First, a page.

My Kid Said What?

When my mommy gets married …” announced our little granddaughter whose mother is too embarrassed to allow Grandma to say which granddaughter came up with this idea.
“When my mommy gets married … we are going to have a baby brother!”
“Oh?  Is Mommy getting married again?”
“Yup!  When Mommy gets married, we are going to have a baby brother!!!”
“Who is Mommy going to marry this time?”
“We have two sisters and we need a baby brother!!!!”
“And Mommy needs to get married to have a baby brother?”
“What if Mommy has another baby sister?”
“We have a baby sister; we need a baby brother!!!”

“And Mommy needs to get married to have a baby brother?”



 – – – – – – – –
Noah was playing at Heather’s house with Heather and with Heather’s neighbor boy Jack.  All three youngsters are four. 
Later, Mommy went to get the mail and met Neighbor Lady.  They exchanged pleasantries and in passing, Debbie asked Neighbor Lady how the three youngsters had played together.
“Well …” says Neighbor Lady.  “They were all playing nicely together in our sandbox when the little boy decided Jack shouldn’t play with them anymore.  Jack came home crying.  I went out to the sandbox and told ‘your two’ that it was Jack’s sandbox and if Jack couldn’t play, they couldn’t play either and should go home.  Home they both went.”
As Debbie went about her work, she kept thinking of ‘our two’ and Jack’s sandbox.  She went to find ‘our two’ and gave them this ultimatum.  “You two can either spend the rest of the day on the couch looking at books or you can go over to Jack’s house to apologize and spend the rest of the day playing nicely with Jack.”
‘Our two’ marched right back to Jack’s house, apologized, and played nicely together the rest of the afternoon. 


Hybrid Winter Squash:

-Acorn:  2 to 3 lbs.  The acorn squash in my past was bland, giving me reason not to grow it.  Customers always ask for acorn and it does sell well.  Maybe my past aversion is explained in the following note.  Well ripened, acorns are delicious.  Harriet
Dr. Loy found that acorn squash often are not fully ripe even when they attain full size and color.  They continue to develop sugars until 45 days after pollination.  Do not harvest until most of the fruits display an orange ground spot.  Much of Acorn’s reputation for watery fibrous, inconsistent eating quality is probably the result of premature harvesting…Seed catalog.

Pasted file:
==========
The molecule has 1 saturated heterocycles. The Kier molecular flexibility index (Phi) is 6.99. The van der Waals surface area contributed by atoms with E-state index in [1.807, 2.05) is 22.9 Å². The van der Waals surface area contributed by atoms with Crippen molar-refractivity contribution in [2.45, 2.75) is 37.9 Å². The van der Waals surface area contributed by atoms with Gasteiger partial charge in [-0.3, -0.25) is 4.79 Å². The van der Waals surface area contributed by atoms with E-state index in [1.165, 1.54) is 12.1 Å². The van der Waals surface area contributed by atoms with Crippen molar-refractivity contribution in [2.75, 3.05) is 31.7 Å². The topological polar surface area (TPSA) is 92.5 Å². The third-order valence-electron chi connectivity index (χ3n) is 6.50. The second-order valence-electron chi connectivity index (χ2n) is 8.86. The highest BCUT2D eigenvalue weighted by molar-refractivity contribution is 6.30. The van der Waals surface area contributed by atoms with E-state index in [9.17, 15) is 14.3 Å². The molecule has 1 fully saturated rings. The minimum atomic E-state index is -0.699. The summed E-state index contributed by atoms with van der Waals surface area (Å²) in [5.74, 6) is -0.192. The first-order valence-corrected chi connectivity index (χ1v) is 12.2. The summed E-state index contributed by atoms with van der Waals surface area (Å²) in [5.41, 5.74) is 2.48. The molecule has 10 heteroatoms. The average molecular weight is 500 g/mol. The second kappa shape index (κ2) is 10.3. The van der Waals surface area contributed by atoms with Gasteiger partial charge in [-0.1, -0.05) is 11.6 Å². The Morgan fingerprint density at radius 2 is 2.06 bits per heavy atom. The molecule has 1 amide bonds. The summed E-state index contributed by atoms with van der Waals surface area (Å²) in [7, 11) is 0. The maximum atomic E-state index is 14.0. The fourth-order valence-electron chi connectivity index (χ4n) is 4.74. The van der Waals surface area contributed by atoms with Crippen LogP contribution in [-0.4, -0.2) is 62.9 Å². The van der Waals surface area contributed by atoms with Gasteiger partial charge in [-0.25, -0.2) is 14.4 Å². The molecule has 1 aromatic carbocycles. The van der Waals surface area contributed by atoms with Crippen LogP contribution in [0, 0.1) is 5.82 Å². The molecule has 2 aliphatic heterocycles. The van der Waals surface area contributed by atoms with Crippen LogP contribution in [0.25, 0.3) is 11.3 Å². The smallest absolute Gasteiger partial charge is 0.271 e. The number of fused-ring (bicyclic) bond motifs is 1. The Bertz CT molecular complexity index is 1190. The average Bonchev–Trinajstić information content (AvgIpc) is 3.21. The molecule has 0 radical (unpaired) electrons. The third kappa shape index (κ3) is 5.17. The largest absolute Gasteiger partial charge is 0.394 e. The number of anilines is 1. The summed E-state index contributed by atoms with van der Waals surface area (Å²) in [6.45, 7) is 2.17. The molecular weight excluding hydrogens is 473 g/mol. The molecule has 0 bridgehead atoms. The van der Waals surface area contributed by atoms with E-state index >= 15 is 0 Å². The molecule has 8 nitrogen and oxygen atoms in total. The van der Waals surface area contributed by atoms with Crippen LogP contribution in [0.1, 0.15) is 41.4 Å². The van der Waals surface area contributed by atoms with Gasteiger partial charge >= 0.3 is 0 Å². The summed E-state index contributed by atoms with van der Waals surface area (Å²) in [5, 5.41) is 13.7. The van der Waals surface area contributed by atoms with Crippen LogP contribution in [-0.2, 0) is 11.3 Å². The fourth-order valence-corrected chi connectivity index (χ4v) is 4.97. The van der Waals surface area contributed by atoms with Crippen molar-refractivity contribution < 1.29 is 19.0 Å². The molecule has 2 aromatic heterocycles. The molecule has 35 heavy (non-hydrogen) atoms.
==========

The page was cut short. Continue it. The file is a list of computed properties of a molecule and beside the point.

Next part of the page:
Sunshine: Scarlet Kabocha.  Stunning, scarlet fruit.  Tender flesh is smooth, sweet, and bright orange for baking, mashing, and pies.  Deep scarlet fruits are slightly flat-round, average 3-5 lbs.  Sunshine’s fruit appearance and eating quality are superior to other varieties of this type.  Not recommended for storage after New Year…Seed Catalog
Sunshine has been our favorite for the last several years.
Orange Summer:  Attractive red kabocha with vibrant orange color and great uniformity of size and shape.  Fruits average 4 LB…Seed catalog. 
Looks like Red Kuri and Potimarron with a tear drop shape; Sunshine is flattened in the center.
     -Buttercup: Introduced in 1932 by Burgess Seed & Plant Co. of Bloomington, Illinois. Buttercup has set the benchmark over the years for all other small winter squash. Flattened dark green turbans with a distinctive button on the blossom end. Typical fruits weigh 3-5 pounds. Super sweet brilliant orange flesh with very fine eating qualities. Rind is thin but very hard; medium length keeper… Seed Catalog.   
Buttercups need a few weeks to sweeten.  We harvested Buttercup on September 18. 
New for 2015: Heirloom winter squashes. 

– Amazonka:  2-3 pound fruits ripen deep orange. Fruits are slightly flattened globes, are ribbed with some green striping along the ribs and the blossom end. Flesh is orange, and fine for all typical winter squash uses.  Great keeper, too! A Russian commercial variety of recent introduction.  Seed Catalog
Note 9-21:  Baked Amazonka and Hidatsa last night at 400 degrees on a cookie sheet without water.  Amazonka has a thick wall, smallish cavity, with flesh that is nicely dry, semi-sweet, very nice texture.  Not quite as sweet as Hidatsa.  We smashed the flesh of these two squash together and only added butter.  Comments at the table, “This is very good squash!”
(Number Two Son always drizzles his plate with gravy and his comment is the same every week, “Tastes like gravy!!!”)  Harriet
        – Native American Hidatsa:  Native American HEIRLOOM from the Fort Berthold Reservation in North Dakota. Hubbard-type or French pumpkin type fruit with reddish pink skin.  Excellent keeper. Thick orange flesh, very flavorful. Outstanding ingredient for pies but also delicious by itself. Customers at a Nebraska farmer’s market and CSA kept returning for more…Seed catalog.  
Third year Seedtime has grown.  This is the squash we use for Thanksgiving pies.  Harriet
Melonette Jaspee De Vende:  These golden yellow, netted, round, 3-4 lb fruit have some of the most delicious flesh in the squash family. Very sweet and rich, and the perfect size for two servings. An historic variety from Vendee in western France; a great keeper and a favorite with chefs.   Seed Catalog
Note 9-14:  We baked a couple Melonette for supper last night.  The flesh was soft, smooth, moist, and very sweet.  Only added butter and it was delicious!!!   Noah (4 yrs old) has been begging for ‘yellow squash’ for a couple of weeks so he was very happy!  Harriet
And then …..????
Sweet Potatoes!!!!  Just as wonderful as winter squash.  YUM!!!!!
Harriet @ Seedtime & Harvest
Cell:  605-366-1056
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Falls Park Farmers Market, Sioux Falls:
May 3 to October 25
Saturdays 8 am-1 pm